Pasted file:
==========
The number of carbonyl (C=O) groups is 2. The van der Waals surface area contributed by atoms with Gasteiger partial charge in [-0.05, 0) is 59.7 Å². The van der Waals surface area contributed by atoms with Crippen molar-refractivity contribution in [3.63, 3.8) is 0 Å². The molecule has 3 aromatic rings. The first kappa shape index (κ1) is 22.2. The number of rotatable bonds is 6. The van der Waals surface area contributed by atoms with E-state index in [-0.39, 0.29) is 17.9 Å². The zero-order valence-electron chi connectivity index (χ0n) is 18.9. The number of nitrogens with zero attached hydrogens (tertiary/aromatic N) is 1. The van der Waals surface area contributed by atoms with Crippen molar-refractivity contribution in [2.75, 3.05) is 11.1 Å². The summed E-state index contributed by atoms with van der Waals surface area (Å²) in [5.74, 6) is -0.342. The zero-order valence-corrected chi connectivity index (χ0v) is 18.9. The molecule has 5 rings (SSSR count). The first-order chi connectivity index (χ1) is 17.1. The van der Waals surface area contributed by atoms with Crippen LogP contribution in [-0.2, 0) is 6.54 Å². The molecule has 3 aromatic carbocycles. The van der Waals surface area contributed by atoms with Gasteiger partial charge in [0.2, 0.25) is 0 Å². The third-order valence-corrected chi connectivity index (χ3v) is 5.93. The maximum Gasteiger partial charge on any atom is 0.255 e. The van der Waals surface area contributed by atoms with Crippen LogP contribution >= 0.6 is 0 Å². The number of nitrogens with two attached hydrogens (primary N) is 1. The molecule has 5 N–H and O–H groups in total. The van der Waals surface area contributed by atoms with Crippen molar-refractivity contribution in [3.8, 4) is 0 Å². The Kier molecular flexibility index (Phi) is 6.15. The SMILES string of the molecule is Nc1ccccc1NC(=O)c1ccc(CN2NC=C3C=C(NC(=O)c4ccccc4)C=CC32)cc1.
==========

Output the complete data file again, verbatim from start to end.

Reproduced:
The number of carbonyl (C=O) groups is 2. The van der Waals surface area contributed by atoms with Gasteiger partial charge in [-0.05, 0) is 59.7 Å². The van der Waals surface area contributed by atoms with Crippen molar-refractivity contribution in [3.63, 3.8) is 0 Å². The molecule has 3 aromatic rings. The first kappa shape index (κ1) is 22.2. The number of rotatable bonds is 6. The van der Waals surface area contributed by atoms with E-state index in [-0.39, 0.29) is 17.9 Å². The zero-order valence-electron chi connectivity index (χ0n) is 18.9. The number of nitrogens with zero attached hydrogens (tertiary/aromatic N) is 1. The van der Waals surface area contributed by atoms with Crippen molar-refractivity contribution in [2.75, 3.05) is 11.1 Å². The summed E-state index contributed by atoms with van der Waals surface area (Å²) in [5.74, 6) is -0.342. The zero-order valence-corrected chi connectivity index (χ0v) is 18.9. The molecule has 5 rings (SSSR count). The first-order chi connectivity index (χ1) is 17.1. The van der Waals surface area contributed by atoms with Crippen LogP contribution in [-0.2, 0) is 6.54 Å². The molecule has 3 aromatic carbocycles. The van der Waals surface area contributed by atoms with Gasteiger partial charge in [0.2, 0.25) is 0 Å². The third-order valence-corrected chi connectivity index (χ3v) is 5.93. The maximum Gasteiger partial charge on any atom is 0.255 e. The van der Waals surface area contributed by atoms with Crippen LogP contribution >= 0.6 is 0 Å². The number of nitrogens with two attached hydrogens (primary N) is 1. The molecule has 5 N–H and O–H groups in total. The van der Waals surface area contributed by atoms with Crippen molar-refractivity contribution in [3.8, 4) is 0 Å². The Kier molecular flexibility index (Phi) is 6.15. The SMILES string of the molecule is Nc1ccccc1NC(=O)c1ccc(CN2NC=C3C=C(NC(=O)c4ccccc4)C=CC32)cc1.